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Posted at 6:00 AM ET, 08/ 8/2008

The Morning Line: When Laffs Are an Olympian Task

By Michael Cavna

TANK McNAMARA: Let the synchronized-tween-gymnasts-on-steroids jokes begin. (UPS)Enlarge Comic

As the glorious Olympic torch is raised aloft tonight and the world's ultimate athletes bask in the heart-warming glow of international camaraderie before battling friend, foe and Beijing "air," there is one hurdle we all must face:

The glut of Olympic-themed comics.

Be forewarned, comics readers: It will get downright ugly at times. Some storylines will be strained, some gags will be milked. But as we help spur you through this grueling marathon of sometime mediocrity, we are confident of one thing: If you can endure years of "Beetle Bailey," then you can withstand a torturous two weeks of Tiananmen Square gags (and there's a term you don't see everyday).

So, safe to say you can expect the usual round of "jokes" about (pick at least three from the menu): performance-enhancing drugs; synchronized swimming; Tiananmen Square; dicey dismounts; Speedos; Tiananmen Square; parallel bars; errant shot puts; enormo weightlifters; and did we mention Tiananmen Square?

So we encourage you to stay focused. Stay hydrated. And whenever possible, don't inhale the stale comic air.

Now, on to the gold medals for this week's Riffys:

BREVITY: Giving new meaning to "cleaning lady." (UFS) Enlarge Comic

1. FAVORITE SIGHT GAG: "Brevity" (Friday). Variations on this visual theme might be as old as vaudeville, flappers and still-delightful comic "Little Nemo in Slumberland," but from mop to plungers, this one is executed splendidly. Well-played, Guy & Rodd.

GET FUZZY: "What's the matter, Satchel? Cat got your pun?" (UFS) Enlarge Comic

2. FAVE WORDPLAY: "Get Fuzzy" (all week). The "three-punch hole" pulled us in, but it is today's "fireproof defiling cabinet" that knocks us out. Pound for pound, pun for pun, Bucky is our favorite little linguist.

CANDORVILLE: Life on the download. (WPWG) Enlarge Comic

3. MOST DISTURBING IMAGE: "Candorville" (Sunday). Shock. Recoil. Is that the unholy spawn of the late great Sam Kinison? No matter what Darrin Bell was going for, this yapping representation of the Internet will haunt our waking dreams. At least for a coupla more days and nights.

What comics this week made you want to stand and cheer, or recline and jeer? Our Line is now open...

NOTE: From now on, look for our riffage on the
weekend's comics in Monday's "Morning Line."

By Michael Cavna  | August 8, 2008; 6:00 AM ET
Categories:  The Morning Line  
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I heart Get Fuzzy

Would you like a salt and battery?

Posted by: J Cline | August 8, 2008 9:08 AM | Report abuse

Don Asmussen's(?)"Bad Reporter," The take off on headlines from a faux tabloid paper kill me. Most recent example: "Feds Mistakenly Bail Out Bernie Mac Instead of Freddie Mac."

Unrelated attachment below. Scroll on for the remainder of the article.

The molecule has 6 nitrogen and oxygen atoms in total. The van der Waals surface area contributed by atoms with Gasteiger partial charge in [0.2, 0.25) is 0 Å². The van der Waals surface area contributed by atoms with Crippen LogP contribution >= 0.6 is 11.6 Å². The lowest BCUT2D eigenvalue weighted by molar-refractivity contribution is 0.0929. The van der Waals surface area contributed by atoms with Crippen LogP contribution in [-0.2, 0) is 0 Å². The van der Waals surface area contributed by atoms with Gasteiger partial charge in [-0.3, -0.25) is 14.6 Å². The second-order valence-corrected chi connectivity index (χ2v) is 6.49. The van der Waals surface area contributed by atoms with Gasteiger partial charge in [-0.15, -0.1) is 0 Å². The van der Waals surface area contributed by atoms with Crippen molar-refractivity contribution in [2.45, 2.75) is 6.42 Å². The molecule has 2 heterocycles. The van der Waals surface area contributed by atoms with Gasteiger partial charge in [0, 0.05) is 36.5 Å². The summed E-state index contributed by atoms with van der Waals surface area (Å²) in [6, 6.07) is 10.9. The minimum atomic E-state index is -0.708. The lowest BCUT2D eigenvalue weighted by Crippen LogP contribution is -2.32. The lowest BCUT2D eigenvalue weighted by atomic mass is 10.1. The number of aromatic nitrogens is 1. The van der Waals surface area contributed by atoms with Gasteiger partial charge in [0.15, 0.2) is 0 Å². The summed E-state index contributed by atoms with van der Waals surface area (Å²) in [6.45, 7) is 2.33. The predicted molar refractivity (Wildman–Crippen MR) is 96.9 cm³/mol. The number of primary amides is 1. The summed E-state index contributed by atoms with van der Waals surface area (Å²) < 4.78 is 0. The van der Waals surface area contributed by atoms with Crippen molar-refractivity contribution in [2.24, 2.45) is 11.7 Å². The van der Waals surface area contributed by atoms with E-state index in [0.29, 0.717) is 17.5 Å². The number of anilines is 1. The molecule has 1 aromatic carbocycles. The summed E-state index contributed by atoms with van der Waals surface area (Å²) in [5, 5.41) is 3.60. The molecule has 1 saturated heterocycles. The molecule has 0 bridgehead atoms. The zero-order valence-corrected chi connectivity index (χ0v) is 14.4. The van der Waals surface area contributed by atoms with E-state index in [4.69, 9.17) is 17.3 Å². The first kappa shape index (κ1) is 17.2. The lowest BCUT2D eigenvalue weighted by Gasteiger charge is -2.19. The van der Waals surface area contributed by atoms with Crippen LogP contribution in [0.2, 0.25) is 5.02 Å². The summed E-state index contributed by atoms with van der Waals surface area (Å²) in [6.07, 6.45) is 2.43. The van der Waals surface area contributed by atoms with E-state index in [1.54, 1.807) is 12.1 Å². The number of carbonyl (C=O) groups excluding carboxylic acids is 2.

Posted by: Bob Stockton | August 8, 2008 9:58 AM | Report abuse

"Splendidly executed"? I disagree.

To be funny, a gag should make a certain kind of sense. There should be a 'logical' correlation between the set-up and the reveal.
The "cleaning lady" cartoon fails in several ways: Why would Mrs Denton wear a top that featured two black blobs (the set-up), the same size as her breasts? It's such a stretch to believe anyone would make -- let alone wear -- something as bizarre as that, it's just not believable; I can't suspend my disbelief that much.

Only after looking at the cartoon several times, did I see there's apparently meant to be a vague shape -- made up of several mops, a couple rags and two plungers, all somehow hanging in space -- resembling Mrs Denton (the reveal). The plungers seem meant to relate to her breasts; otherwise why the black shading?

Why does the janitor's bucket contain TWO plungers? Seems too unlikely for a coincidence.

Is this supposed to be something Janitorman created... or a chance arrangement?

The cartoon could have worked better -- with some subtlety -- without the emphasis on the black circles on her chest.

Posted by: Nelson | August 8, 2008 12:32 PM | Report abuse

Nelson, does it also bother you that cats in comic strips can talk?

Posted by: Clint | August 9, 2008 4:13 PM | Report abuse

Cats -- talking? Where???

Actually, I don't mind talking cats. Or dogs...
Or fish; I like talking fish, especially in Sherman's Lagoon.
I think it all depends on the cartoonist to create a world where the "logic" is that cats (or fish) CAN talk.
If the cat says something funny, so much the better.

Posted by: Nelson | August 10, 2008 1:14 AM | Report abuse

I'm disappointed and annoyed by Tank McNamara's Beijing comics. As the Post's own reporters in Beijing can verify, China is not nearly as closed or restrictive as Millar & Hinds portray it. It's clear that they have not been to China recently, nor did they bother to ask anyone if things had changed since 1989.

Posted by: William | August 11, 2008 3:08 AM | Report abuse

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